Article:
Business Loss: Fact or Fiction?
Case Synopsis: The self-employed owner of a pizzeria restaurant was allegedly injured in a trip and fall incident in 2014. Plaintiff’s expert argued that as a result of the injury, the plaintiff would have to close the pizzeria, but could obtain alternative employment elsewhere, claiming a loss of almost $1 million dollars.
Expert Analysis: Based upon an analysis of the documents provided in this case, specifically the plaintiff’s tax returns, it was determined that the plaintiff did not incur a loss directly and solely as a result of the subject incident. According to the tax records provided, the pizzeria’s net profits averaged around $30,000 for the five years preceding the subject incident, which were comparable to the net profits earned the year after the subject incident in 2015, also totaling around $30,000. Net profits of a business are subject to fluctuation based on many factors or variables including the economy and competition, among others. This is highlighted by the pizzeria’s gross sales, which fluctuated as high as around $250,000 in 2014 and as low as around $189,000 in 2013. Following the subject incident, the pizzeria’s gross sales remained in that same range; around $203,000 in 2015 and around $184,000 in 2016.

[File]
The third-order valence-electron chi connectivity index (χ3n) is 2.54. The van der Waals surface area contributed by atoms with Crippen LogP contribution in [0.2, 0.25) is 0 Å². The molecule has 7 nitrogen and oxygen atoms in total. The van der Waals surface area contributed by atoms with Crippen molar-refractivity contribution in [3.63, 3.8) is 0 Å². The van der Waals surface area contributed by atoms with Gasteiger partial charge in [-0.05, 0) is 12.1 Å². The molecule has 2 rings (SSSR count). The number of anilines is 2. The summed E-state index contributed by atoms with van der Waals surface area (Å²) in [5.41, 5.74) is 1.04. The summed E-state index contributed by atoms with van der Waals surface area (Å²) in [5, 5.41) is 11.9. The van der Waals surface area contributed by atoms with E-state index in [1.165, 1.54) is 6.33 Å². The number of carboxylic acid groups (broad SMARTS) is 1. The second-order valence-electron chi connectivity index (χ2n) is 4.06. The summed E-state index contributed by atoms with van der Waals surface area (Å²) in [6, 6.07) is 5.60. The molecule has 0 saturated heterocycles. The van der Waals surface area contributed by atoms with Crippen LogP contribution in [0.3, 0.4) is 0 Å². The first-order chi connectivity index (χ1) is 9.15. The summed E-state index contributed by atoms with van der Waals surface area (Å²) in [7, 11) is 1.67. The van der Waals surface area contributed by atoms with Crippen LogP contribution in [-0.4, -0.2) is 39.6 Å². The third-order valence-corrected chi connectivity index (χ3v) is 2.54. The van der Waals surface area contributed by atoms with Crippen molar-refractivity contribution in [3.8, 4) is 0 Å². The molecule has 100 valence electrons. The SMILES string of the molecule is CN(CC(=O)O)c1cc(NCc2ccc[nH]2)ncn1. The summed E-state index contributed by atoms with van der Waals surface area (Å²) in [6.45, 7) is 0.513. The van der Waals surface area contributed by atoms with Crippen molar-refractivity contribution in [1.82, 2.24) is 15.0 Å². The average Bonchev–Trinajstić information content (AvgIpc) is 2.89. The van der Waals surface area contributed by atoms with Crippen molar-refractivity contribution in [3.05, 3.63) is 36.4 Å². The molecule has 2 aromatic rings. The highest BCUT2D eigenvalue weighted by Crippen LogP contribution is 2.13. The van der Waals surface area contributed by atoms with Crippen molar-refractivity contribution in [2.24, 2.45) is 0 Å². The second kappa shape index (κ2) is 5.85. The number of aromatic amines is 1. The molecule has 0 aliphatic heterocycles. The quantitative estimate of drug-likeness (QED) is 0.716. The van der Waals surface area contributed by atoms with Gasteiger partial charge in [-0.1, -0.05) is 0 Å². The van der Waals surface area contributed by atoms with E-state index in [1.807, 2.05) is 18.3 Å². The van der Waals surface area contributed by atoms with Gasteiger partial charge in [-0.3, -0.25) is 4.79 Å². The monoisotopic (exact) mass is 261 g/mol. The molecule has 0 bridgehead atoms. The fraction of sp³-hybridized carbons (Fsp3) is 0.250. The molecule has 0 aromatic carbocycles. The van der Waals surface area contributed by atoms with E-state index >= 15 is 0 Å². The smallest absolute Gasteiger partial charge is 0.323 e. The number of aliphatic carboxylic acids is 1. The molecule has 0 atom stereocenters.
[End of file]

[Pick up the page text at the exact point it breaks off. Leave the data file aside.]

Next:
Upon further analysis, there were certain variable expenses (i.e., expenses that fluctuate with the level of output or volume of the business) and which decrease a business’s net profits, noted to have increased in 2016, as compared to the year 2013, which had comparable gross sales. Specifically, kitchen/dining room supplies and telephone expenses, which increased by around $17,000 and $2,000 in 2016 over 2013, respectively, when 2013 had higher gross sales.
Based on accounting and economic theory, variable costs will increase with increased output and decrease with decreased output; therefore, we questioned why expenses increased by over 100% for kitchen/dining room supplies and 89% for telephone in 2016 compared to 2013, as they earned almost $6,000 more in gross sales in 2013 than in 2016.
Furthermore, the plaintiff continued to pay themselves a salary of over $32,000 in 2015, which was also commensurate with their pre-injury salary from the years 2012 through 2014 totaling around $34,000, $32,000 and $33,000, respectively.
Moreover, plaintiff’s expert assumed the plaintiff would have to close the pizzeria; however, there had not been any information or documentation provided indicating the plaintiff had closed the pizzeria nor had any intention to close it. According to the plaintiff’s testimony, the pizzeria was still operating more than three years after the incident. Additionally, based upon our research, the pizzeria is open daily and is advertising on its Facebook page. Furthermore, it appears the plaintiff’s expert opinion regarding closing the business was mostly based on an interview with the plaintiff and not based on any vocational or medical opinions. Plaintiff’s expert assumed the restaurant would close without any independent verification or objective analysis, which results in an incomplete and unsupported analysis and estimate of damages.
Result: Expert report and analysis helped the parties resolve the case through settlement. When looking at losses in a case such as this, which arise from a business, it is important to consider many factors that can affect it both internally and from external sources.